Speed Bumps and Snipers
Doing business in Bethlehem: Three days at the Palestine Investment Conference
from Jewcy.com May 29th 2008
Last week saw the Palestine Investment Conference, a three-day affair in Bethlehem organized to highlight investment opportunities in the Palestinian economy. Jewcy contributor James Murray-White was there to cover the event from start to finish.
Crossing into Bethlehem from Jerusalem is an experience. Coming back is tougher—being amongst Palestinians who are searched, held up, and often refused is a difficult sight to witness. Returning to Jerusalem on a little bus through the hilltop suburb of Beit Jala shows the interconnectedness of the hills and the land here: the continual heat beating down on us, the rocky fields interspersed with olive trees, two peoples living together on one piece of land.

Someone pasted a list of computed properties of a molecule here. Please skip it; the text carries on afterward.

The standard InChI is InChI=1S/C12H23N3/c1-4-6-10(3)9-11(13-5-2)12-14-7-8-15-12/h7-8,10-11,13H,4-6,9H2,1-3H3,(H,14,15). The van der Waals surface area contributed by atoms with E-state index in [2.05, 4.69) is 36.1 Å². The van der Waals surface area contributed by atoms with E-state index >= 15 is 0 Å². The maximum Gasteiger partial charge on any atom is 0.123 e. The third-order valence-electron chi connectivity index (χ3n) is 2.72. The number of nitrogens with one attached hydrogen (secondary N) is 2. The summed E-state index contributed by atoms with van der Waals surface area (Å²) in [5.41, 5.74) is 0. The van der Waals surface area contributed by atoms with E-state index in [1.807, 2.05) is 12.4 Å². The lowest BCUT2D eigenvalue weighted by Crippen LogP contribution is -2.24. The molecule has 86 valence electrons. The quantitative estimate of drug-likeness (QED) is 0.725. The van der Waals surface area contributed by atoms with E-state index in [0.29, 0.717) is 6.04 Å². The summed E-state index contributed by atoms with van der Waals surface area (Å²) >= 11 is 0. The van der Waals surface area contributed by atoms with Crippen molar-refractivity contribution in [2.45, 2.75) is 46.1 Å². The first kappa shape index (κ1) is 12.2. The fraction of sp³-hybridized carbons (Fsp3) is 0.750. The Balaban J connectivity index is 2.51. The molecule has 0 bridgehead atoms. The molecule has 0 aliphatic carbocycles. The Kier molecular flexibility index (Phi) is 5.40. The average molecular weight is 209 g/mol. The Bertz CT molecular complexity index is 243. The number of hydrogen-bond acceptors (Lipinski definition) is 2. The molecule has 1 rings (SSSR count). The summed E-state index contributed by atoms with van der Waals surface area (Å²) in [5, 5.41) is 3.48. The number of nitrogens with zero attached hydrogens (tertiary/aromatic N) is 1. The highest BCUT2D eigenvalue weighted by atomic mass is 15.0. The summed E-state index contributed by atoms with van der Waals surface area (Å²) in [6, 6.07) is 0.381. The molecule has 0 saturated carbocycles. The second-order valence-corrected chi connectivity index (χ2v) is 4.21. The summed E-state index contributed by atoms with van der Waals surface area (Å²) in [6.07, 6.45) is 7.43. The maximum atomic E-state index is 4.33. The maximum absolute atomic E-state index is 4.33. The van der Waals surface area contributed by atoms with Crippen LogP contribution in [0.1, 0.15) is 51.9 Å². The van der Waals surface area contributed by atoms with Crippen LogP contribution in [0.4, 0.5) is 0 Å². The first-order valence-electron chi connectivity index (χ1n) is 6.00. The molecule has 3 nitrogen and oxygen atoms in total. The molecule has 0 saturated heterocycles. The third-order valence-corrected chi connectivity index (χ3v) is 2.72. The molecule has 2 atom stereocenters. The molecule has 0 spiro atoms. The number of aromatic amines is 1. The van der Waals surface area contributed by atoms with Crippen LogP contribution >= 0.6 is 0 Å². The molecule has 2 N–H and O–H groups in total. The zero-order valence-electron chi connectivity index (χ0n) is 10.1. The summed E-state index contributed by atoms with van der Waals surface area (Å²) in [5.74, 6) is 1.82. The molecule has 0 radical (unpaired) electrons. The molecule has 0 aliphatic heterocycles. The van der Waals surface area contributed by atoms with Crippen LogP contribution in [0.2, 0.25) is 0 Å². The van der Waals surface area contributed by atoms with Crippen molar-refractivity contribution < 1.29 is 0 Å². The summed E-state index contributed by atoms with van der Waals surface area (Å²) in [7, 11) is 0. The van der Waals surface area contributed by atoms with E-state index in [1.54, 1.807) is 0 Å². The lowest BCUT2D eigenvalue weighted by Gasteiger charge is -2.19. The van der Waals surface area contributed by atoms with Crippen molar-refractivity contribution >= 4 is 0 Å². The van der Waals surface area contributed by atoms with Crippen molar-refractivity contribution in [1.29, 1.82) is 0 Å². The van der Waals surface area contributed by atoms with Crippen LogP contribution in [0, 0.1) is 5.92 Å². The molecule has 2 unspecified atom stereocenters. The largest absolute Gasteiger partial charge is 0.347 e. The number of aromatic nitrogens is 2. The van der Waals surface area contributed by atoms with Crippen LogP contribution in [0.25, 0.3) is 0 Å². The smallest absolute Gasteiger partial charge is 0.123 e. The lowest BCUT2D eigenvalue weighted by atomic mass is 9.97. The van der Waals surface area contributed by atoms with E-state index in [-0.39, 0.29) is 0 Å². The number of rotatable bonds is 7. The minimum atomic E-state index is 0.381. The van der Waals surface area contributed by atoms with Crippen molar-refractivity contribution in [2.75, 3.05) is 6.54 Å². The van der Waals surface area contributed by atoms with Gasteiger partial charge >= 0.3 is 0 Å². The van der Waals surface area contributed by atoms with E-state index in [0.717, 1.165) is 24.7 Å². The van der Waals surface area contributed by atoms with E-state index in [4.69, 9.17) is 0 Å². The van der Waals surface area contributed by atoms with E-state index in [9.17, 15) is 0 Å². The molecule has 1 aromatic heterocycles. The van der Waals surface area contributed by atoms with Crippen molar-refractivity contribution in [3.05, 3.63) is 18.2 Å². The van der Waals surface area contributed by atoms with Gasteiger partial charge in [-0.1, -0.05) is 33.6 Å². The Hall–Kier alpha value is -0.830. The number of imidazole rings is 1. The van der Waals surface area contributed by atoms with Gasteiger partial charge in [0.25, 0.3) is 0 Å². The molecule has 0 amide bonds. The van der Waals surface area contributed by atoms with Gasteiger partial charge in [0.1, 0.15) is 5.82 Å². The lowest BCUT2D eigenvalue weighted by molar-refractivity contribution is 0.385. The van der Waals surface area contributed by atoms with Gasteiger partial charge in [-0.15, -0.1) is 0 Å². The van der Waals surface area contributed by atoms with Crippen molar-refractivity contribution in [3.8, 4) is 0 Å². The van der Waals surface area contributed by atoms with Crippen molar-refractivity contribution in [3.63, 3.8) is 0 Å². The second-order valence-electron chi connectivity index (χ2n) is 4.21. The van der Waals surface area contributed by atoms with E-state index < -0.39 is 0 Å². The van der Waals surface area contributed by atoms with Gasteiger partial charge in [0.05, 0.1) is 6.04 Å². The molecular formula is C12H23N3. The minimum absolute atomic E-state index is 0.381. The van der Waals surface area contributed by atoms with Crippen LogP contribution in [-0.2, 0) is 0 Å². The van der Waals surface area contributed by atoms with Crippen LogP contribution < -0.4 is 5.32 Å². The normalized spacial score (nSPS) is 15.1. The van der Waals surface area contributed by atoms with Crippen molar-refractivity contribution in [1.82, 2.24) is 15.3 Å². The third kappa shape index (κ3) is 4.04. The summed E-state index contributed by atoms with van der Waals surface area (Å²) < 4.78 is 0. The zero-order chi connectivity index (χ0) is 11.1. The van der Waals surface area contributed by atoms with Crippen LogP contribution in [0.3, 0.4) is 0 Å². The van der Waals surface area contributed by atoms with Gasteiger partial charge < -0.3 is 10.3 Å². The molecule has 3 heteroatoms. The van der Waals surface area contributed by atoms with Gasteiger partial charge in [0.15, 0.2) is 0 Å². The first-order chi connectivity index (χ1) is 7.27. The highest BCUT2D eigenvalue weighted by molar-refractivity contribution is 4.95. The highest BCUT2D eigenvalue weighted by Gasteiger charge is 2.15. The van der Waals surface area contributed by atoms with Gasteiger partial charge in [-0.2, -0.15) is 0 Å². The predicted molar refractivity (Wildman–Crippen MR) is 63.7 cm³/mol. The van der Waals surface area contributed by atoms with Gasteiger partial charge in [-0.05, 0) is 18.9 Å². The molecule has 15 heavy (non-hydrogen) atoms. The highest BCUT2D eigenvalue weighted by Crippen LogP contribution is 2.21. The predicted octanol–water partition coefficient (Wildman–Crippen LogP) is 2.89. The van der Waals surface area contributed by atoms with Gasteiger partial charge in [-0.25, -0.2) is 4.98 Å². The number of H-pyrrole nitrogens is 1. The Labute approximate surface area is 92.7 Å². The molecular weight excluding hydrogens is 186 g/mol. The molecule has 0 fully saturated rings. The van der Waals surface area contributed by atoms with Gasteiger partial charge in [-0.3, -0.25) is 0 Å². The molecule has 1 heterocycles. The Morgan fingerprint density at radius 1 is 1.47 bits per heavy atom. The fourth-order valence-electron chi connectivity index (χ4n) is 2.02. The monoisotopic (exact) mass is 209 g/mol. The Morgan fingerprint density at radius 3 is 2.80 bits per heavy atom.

Once you’re through the gray concrete monolith that is the checkpoint and wall complex, it hits you: Bethlehem, Palestine—a different country. Yellow taxis vie for your attention immediately, the terrible driving is worse than Israel, and the ever-present security wall runs into a town composed of rundown houses, shops, and buildings. The road is smooth, with a recently added speed bump, and the welcoming flags and banners attempt to hide the fact that not much is going on here at all….
from the website of Israel’s Green/Meimad Party
At a Jerusalem parlour meeting
January 29, 2009